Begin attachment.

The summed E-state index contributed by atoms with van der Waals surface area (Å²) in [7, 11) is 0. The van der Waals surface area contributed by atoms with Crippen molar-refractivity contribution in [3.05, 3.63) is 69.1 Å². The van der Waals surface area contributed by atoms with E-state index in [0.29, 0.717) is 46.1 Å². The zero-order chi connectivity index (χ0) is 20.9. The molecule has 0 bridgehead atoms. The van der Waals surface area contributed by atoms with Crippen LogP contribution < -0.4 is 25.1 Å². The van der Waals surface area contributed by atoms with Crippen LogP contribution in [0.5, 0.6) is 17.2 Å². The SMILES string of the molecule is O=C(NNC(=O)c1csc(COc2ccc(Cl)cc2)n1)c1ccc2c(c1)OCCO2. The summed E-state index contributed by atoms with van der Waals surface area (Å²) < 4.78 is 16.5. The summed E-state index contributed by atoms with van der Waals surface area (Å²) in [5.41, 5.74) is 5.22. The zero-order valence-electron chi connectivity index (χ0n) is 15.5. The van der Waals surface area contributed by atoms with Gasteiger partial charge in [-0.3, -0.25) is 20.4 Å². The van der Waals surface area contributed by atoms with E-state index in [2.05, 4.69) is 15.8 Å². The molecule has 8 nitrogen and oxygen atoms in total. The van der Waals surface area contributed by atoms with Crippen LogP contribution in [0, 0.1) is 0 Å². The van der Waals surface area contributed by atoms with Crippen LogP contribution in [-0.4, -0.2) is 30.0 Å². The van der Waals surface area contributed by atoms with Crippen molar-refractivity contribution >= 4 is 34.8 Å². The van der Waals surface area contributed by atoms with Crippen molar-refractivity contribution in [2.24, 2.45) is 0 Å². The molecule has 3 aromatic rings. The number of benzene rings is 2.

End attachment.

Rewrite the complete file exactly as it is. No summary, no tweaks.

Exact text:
The summed E-state index contributed by atoms with van der Waals surface area (Å²) in [7, 11) is 0. The van der Waals surface area contributed by atoms with Crippen molar-refractivity contribution in [3.05, 3.63) is 69.1 Å². The van der Waals surface area contributed by atoms with E-state index in [0.29, 0.717) is 46.1 Å². The zero-order chi connectivity index (χ0) is 20.9. The molecule has 0 bridgehead atoms. The van der Waals surface area contributed by atoms with Crippen LogP contribution < -0.4 is 25.1 Å². The van der Waals surface area contributed by atoms with Crippen LogP contribution in [0.5, 0.6) is 17.2 Å². The SMILES string of the molecule is O=C(NNC(=O)c1csc(COc2ccc(Cl)cc2)n1)c1ccc2c(c1)OCCO2. The summed E-state index contributed by atoms with van der Waals surface area (Å²) < 4.78 is 16.5. The summed E-state index contributed by atoms with van der Waals surface area (Å²) in [5.41, 5.74) is 5.22. The zero-order valence-electron chi connectivity index (χ0n) is 15.5. The van der Waals surface area contributed by atoms with Gasteiger partial charge in [-0.3, -0.25) is 20.4 Å². The van der Waals surface area contributed by atoms with E-state index in [2.05, 4.69) is 15.8 Å². The molecule has 8 nitrogen and oxygen atoms in total. The van der Waals surface area contributed by atoms with Crippen LogP contribution in [0, 0.1) is 0 Å². The van der Waals surface area contributed by atoms with Crippen LogP contribution in [-0.4, -0.2) is 30.0 Å². The van der Waals surface area contributed by atoms with Crippen molar-refractivity contribution >= 4 is 34.8 Å². The van der Waals surface area contributed by atoms with Crippen molar-refractivity contribution in [2.24, 2.45) is 0 Å². The molecule has 3 aromatic rings. The number of benzene rings is 2.